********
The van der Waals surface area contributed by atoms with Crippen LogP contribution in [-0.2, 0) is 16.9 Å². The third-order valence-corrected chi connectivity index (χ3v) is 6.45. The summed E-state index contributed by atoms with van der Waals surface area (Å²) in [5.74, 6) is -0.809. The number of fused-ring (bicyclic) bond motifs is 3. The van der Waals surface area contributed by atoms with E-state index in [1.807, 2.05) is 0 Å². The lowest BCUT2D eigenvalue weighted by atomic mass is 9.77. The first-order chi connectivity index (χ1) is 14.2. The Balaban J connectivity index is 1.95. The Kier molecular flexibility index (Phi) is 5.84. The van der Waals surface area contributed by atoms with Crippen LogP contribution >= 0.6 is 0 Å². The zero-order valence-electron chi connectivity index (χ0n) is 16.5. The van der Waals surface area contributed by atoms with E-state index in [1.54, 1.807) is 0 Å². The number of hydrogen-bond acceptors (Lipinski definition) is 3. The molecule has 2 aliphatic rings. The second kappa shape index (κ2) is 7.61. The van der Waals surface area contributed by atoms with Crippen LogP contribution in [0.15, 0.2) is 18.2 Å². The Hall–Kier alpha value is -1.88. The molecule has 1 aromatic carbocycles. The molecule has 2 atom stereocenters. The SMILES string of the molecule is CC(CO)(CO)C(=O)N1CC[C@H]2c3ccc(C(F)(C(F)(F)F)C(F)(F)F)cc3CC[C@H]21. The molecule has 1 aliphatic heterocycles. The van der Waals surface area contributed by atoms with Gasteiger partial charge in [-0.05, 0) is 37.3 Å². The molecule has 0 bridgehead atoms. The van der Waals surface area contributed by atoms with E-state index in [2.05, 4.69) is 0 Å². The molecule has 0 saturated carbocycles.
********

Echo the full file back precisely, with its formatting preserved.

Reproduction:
The van der Waals surface area contributed by atoms with Crippen LogP contribution in [-0.2, 0) is 16.9 Å². The third-order valence-corrected chi connectivity index (χ3v) is 6.45. The summed E-state index contributed by atoms with van der Waals surface area (Å²) in [5.74, 6) is -0.809. The number of fused-ring (bicyclic) bond motifs is 3. The van der Waals surface area contributed by atoms with E-state index in [1.807, 2.05) is 0 Å². The lowest BCUT2D eigenvalue weighted by atomic mass is 9.77. The first-order chi connectivity index (χ1) is 14.2. The Balaban J connectivity index is 1.95. The Kier molecular flexibility index (Phi) is 5.84. The van der Waals surface area contributed by atoms with Crippen LogP contribution >= 0.6 is 0 Å². The zero-order valence-electron chi connectivity index (χ0n) is 16.5. The van der Waals surface area contributed by atoms with E-state index in [1.54, 1.807) is 0 Å². The number of hydrogen-bond acceptors (Lipinski definition) is 3. The molecule has 2 aliphatic rings. The second kappa shape index (κ2) is 7.61. The van der Waals surface area contributed by atoms with Crippen LogP contribution in [0.15, 0.2) is 18.2 Å². The Hall–Kier alpha value is -1.88. The molecule has 1 aromatic carbocycles. The molecule has 2 atom stereocenters. The SMILES string of the molecule is CC(CO)(CO)C(=O)N1CC[C@H]2c3ccc(C(F)(C(F)(F)F)C(F)(F)F)cc3CC[C@H]21. The molecule has 1 aliphatic heterocycles. The van der Waals surface area contributed by atoms with Gasteiger partial charge in [-0.05, 0) is 37.3 Å². The molecule has 0 bridgehead atoms. The van der Waals surface area contributed by atoms with E-state index in [2.05, 4.69) is 0 Å². The molecule has 0 saturated carbocycles.